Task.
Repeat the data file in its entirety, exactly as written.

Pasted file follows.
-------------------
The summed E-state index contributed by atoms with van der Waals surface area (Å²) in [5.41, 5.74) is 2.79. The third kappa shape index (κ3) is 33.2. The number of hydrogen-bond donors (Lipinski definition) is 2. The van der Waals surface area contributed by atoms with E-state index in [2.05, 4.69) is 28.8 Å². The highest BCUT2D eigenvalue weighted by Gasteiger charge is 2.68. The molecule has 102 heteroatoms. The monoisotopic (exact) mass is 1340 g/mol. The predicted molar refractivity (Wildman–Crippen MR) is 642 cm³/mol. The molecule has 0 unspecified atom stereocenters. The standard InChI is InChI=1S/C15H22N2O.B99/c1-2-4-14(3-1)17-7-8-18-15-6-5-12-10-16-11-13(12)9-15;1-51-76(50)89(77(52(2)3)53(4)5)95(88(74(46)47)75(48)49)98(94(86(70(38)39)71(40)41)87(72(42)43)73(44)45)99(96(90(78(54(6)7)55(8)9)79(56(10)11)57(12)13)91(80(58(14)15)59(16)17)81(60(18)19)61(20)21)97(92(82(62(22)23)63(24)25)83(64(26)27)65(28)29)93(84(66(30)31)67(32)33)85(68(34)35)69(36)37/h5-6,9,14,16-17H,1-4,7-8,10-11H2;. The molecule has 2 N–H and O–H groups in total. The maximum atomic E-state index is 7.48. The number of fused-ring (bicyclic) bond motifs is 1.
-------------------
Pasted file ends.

The summed E-state index contributed by atoms with van der Waals surface area (Å²) in [5.41, 5.74) is 2.79. The third kappa shape index (κ3) is 33.2. The number of hydrogen-bond donors (Lipinski definition) is 2. The van der Waals surface area contributed by atoms with E-state index in [2.05, 4.69) is 28.8 Å². The highest BCUT2D eigenvalue weighted by Gasteiger charge is 2.68. The molecule has 102 heteroatoms. The monoisotopic (exact) mass is 1340 g/mol. The predicted molar refractivity (Wildman–Crippen MR) is 642 cm³/mol. The molecule has 0 unspecified atom stereocenters. The standard InChI is InChI=1S/C15H22N2O.B99/c1-2-4-14(3-1)17-7-8-18-15-6-5-12-10-16-11-13(12)9-15;1-51-76(50)89(77(52(2)3)53(4)5)95(88(74(46)47)75(48)49)98(94(86(70(38)39)71(40)41)87(72(42)43)73(44)45)99(96(90(78(54(6)7)55(8)9)79(56(10)11)57(12)13)91(80(58(14)15)59(16)17)81(60(18)19)61(20)21)97(92(82(62(22)23)63(24)25)83(64(26)27)65(28)29)93(84(66(30)31)67(32)33)85(68(34)35)69(36)37/h5-6,9,14,16-17H,1-4,7-8,10-11H2;. The molecule has 2 N–H and O–H groups in total. The maximum atomic E-state index is 7.48. The number of fused-ring (bicyclic) bond motifs is 1.